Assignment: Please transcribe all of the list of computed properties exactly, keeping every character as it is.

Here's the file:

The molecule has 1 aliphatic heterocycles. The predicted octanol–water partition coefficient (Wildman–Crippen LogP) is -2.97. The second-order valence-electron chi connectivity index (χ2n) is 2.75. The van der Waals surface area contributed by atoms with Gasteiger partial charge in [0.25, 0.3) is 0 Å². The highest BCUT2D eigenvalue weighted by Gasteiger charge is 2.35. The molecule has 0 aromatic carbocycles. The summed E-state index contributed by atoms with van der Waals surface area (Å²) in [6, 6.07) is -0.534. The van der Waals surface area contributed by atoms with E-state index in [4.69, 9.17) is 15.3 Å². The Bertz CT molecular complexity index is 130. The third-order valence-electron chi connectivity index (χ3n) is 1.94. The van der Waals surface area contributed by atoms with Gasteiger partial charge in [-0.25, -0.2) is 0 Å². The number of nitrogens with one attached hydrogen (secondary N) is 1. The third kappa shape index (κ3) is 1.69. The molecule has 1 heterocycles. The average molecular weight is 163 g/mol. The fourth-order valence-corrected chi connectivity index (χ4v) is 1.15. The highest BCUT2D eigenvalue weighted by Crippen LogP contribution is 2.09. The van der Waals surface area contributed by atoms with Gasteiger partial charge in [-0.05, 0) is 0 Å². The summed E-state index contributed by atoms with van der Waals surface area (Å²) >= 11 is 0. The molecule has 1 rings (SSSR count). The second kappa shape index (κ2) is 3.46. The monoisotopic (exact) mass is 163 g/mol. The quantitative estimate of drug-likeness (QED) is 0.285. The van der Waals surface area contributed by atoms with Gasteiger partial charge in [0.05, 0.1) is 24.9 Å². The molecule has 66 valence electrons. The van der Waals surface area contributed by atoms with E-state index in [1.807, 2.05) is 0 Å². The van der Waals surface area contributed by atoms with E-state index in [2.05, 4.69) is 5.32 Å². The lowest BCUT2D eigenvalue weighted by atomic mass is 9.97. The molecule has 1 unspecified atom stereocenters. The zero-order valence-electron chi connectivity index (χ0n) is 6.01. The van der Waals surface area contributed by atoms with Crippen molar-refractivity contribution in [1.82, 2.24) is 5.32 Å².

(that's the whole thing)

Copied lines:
The molecule has 1 aliphatic heterocycles. The predicted octanol–water partition coefficient (Wildman–Crippen LogP) is -2.97. The second-order valence-electron chi connectivity index (χ2n) is 2.75. The van der Waals surface area contributed by atoms with Gasteiger partial charge in [0.25, 0.3) is 0 Å². The highest BCUT2D eigenvalue weighted by Gasteiger charge is 2.35. The molecule has 0 aromatic carbocycles. The summed E-state index contributed by atoms with van der Waals surface area (Å²) in [6, 6.07) is -0.534. The van der Waals surface area contributed by atoms with E-state index in [4.69, 9.17) is 15.3 Å². The Bertz CT molecular complexity index is 130. The third-order valence-electron chi connectivity index (χ3n) is 1.94. The van der Waals surface area contributed by atoms with Gasteiger partial charge in [-0.25, -0.2) is 0 Å². The number of nitrogens with one attached hydrogen (secondary N) is 1. The third kappa shape index (κ3) is 1.69. The molecule has 1 heterocycles. The average molecular weight is 163 g/mol. The fourth-order valence-corrected chi connectivity index (χ4v) is 1.15. The highest BCUT2D eigenvalue weighted by Crippen LogP contribution is 2.09. The van der Waals surface area contributed by atoms with Gasteiger partial charge in [-0.05, 0) is 0 Å². The summed E-state index contributed by atoms with van der Waals surface area (Å²) >= 11 is 0. The molecule has 1 rings (SSSR count). The second kappa shape index (κ2) is 3.46. The monoisotopic (exact) mass is 163 g/mol. The quantitative estimate of drug-likeness (QED) is 0.285. The van der Waals surface area contributed by atoms with Gasteiger partial charge in [0.05, 0.1) is 24.9 Å². The molecule has 66 valence electrons. The van der Waals surface area contributed by atoms with E-state index in [1.807, 2.05) is 0 Å². The van der Waals surface area contributed by atoms with E-state index in [2.05, 4.69) is 5.32 Å². The lowest BCUT2D eigenvalue weighted by atomic mass is 9.97. The molecule has 1 unspecified atom stereocenters. The zero-order valence-electron chi connectivity index (χ0n) is 6.01. The van der Waals surface area contributed by atoms with Crippen molar-refractivity contribution in [1.82, 2.24) is 5.32 Å².